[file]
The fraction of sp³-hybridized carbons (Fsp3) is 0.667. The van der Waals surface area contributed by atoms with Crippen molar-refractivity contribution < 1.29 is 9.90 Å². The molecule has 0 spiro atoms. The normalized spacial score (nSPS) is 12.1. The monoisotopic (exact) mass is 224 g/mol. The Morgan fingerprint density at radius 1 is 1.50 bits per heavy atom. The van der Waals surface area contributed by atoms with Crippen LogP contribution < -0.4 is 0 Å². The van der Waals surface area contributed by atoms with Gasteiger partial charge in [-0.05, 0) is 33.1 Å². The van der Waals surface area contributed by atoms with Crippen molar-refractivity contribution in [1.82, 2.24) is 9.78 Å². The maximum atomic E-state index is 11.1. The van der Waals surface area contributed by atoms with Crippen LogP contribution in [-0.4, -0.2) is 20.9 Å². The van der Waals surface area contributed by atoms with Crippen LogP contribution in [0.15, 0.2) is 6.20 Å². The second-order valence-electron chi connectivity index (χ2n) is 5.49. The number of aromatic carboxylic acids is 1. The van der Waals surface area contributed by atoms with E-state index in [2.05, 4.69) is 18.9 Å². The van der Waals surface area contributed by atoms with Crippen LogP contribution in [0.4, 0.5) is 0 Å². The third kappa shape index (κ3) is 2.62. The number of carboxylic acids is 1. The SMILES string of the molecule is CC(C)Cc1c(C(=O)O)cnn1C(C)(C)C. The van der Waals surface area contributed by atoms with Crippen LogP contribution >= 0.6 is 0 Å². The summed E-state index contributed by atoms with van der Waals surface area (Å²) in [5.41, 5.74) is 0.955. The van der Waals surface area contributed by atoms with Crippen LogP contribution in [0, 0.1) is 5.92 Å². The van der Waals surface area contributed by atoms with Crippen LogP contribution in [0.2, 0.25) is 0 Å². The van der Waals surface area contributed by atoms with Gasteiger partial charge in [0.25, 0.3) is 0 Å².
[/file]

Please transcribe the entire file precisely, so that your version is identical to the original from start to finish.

The fraction of sp³-hybridized carbons (Fsp3) is 0.667. The van der Waals surface area contributed by atoms with Crippen molar-refractivity contribution < 1.29 is 9.90 Å². The molecule has 0 spiro atoms. The normalized spacial score (nSPS) is 12.1. The monoisotopic (exact) mass is 224 g/mol. The Morgan fingerprint density at radius 1 is 1.50 bits per heavy atom. The van der Waals surface area contributed by atoms with Crippen LogP contribution < -0.4 is 0 Å². The van der Waals surface area contributed by atoms with Gasteiger partial charge in [-0.05, 0) is 33.1 Å². The van der Waals surface area contributed by atoms with Crippen molar-refractivity contribution in [1.82, 2.24) is 9.78 Å². The maximum atomic E-state index is 11.1. The van der Waals surface area contributed by atoms with Crippen LogP contribution in [-0.4, -0.2) is 20.9 Å². The van der Waals surface area contributed by atoms with Crippen LogP contribution in [0.15, 0.2) is 6.20 Å². The second-order valence-electron chi connectivity index (χ2n) is 5.49. The number of aromatic carboxylic acids is 1. The van der Waals surface area contributed by atoms with E-state index in [2.05, 4.69) is 18.9 Å². The van der Waals surface area contributed by atoms with Crippen LogP contribution in [0.4, 0.5) is 0 Å². The third kappa shape index (κ3) is 2.62. The number of carboxylic acids is 1. The SMILES string of the molecule is CC(C)Cc1c(C(=O)O)cnn1C(C)(C)C. The van der Waals surface area contributed by atoms with Crippen LogP contribution >= 0.6 is 0 Å². The summed E-state index contributed by atoms with van der Waals surface area (Å²) in [5.41, 5.74) is 0.955. The van der Waals surface area contributed by atoms with Crippen LogP contribution in [0, 0.1) is 5.92 Å². The van der Waals surface area contributed by atoms with Crippen LogP contribution in [0.2, 0.25) is 0 Å². The van der Waals surface area contributed by atoms with Gasteiger partial charge in [0.25, 0.3) is 0 Å².